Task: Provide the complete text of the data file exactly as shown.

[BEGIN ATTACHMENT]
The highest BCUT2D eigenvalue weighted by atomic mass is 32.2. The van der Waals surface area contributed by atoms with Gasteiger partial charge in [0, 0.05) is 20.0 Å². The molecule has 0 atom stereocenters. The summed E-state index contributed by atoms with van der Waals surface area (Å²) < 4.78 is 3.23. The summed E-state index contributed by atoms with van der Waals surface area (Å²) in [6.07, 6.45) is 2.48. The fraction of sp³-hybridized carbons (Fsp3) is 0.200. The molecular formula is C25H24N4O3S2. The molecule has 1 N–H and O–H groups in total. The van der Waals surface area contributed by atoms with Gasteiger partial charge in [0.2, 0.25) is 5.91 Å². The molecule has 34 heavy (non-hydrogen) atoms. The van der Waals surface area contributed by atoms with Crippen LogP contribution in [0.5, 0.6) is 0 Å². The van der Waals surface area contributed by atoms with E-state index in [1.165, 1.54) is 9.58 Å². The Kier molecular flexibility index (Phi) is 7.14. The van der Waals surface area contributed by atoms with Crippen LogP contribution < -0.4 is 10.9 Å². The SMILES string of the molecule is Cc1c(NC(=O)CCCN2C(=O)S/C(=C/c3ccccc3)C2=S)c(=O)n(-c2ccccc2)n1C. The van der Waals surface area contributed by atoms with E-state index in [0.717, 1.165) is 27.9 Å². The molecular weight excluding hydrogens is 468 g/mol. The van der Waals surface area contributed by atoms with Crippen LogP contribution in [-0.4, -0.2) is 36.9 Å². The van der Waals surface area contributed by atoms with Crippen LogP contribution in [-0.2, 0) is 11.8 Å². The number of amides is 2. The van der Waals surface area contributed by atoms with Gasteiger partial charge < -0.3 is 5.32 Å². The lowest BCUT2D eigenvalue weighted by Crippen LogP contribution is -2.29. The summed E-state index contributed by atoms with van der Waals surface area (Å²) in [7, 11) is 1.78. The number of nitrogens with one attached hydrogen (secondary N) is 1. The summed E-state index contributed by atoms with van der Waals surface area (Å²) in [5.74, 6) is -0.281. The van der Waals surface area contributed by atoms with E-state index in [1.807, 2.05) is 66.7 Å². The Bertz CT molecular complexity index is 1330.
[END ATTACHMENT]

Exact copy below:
The highest BCUT2D eigenvalue weighted by atomic mass is 32.2. The van der Waals surface area contributed by atoms with Gasteiger partial charge in [0, 0.05) is 20.0 Å². The molecule has 0 atom stereocenters. The summed E-state index contributed by atoms with van der Waals surface area (Å²) < 4.78 is 3.23. The summed E-state index contributed by atoms with van der Waals surface area (Å²) in [6.07, 6.45) is 2.48. The fraction of sp³-hybridized carbons (Fsp3) is 0.200. The molecular formula is C25H24N4O3S2. The molecule has 1 N–H and O–H groups in total. The van der Waals surface area contributed by atoms with Gasteiger partial charge in [0.2, 0.25) is 5.91 Å². The molecule has 34 heavy (non-hydrogen) atoms. The van der Waals surface area contributed by atoms with Crippen LogP contribution in [0.5, 0.6) is 0 Å². The van der Waals surface area contributed by atoms with E-state index in [1.165, 1.54) is 9.58 Å². The Kier molecular flexibility index (Phi) is 7.14. The van der Waals surface area contributed by atoms with Crippen LogP contribution < -0.4 is 10.9 Å². The SMILES string of the molecule is Cc1c(NC(=O)CCCN2C(=O)S/C(=C/c3ccccc3)C2=S)c(=O)n(-c2ccccc2)n1C. The van der Waals surface area contributed by atoms with E-state index in [0.717, 1.165) is 27.9 Å². The molecular weight excluding hydrogens is 468 g/mol. The van der Waals surface area contributed by atoms with Crippen LogP contribution in [-0.4, -0.2) is 36.9 Å². The van der Waals surface area contributed by atoms with Crippen LogP contribution in [-0.2, 0) is 11.8 Å². The number of amides is 2. The van der Waals surface area contributed by atoms with Gasteiger partial charge < -0.3 is 5.32 Å². The lowest BCUT2D eigenvalue weighted by Crippen LogP contribution is -2.29. The summed E-state index contributed by atoms with van der Waals surface area (Å²) in [7, 11) is 1.78. The number of nitrogens with one attached hydrogen (secondary N) is 1. The summed E-state index contributed by atoms with van der Waals surface area (Å²) in [5.74, 6) is -0.281. The van der Waals surface area contributed by atoms with E-state index in [1.807, 2.05) is 66.7 Å². The Bertz CT molecular complexity index is 1330.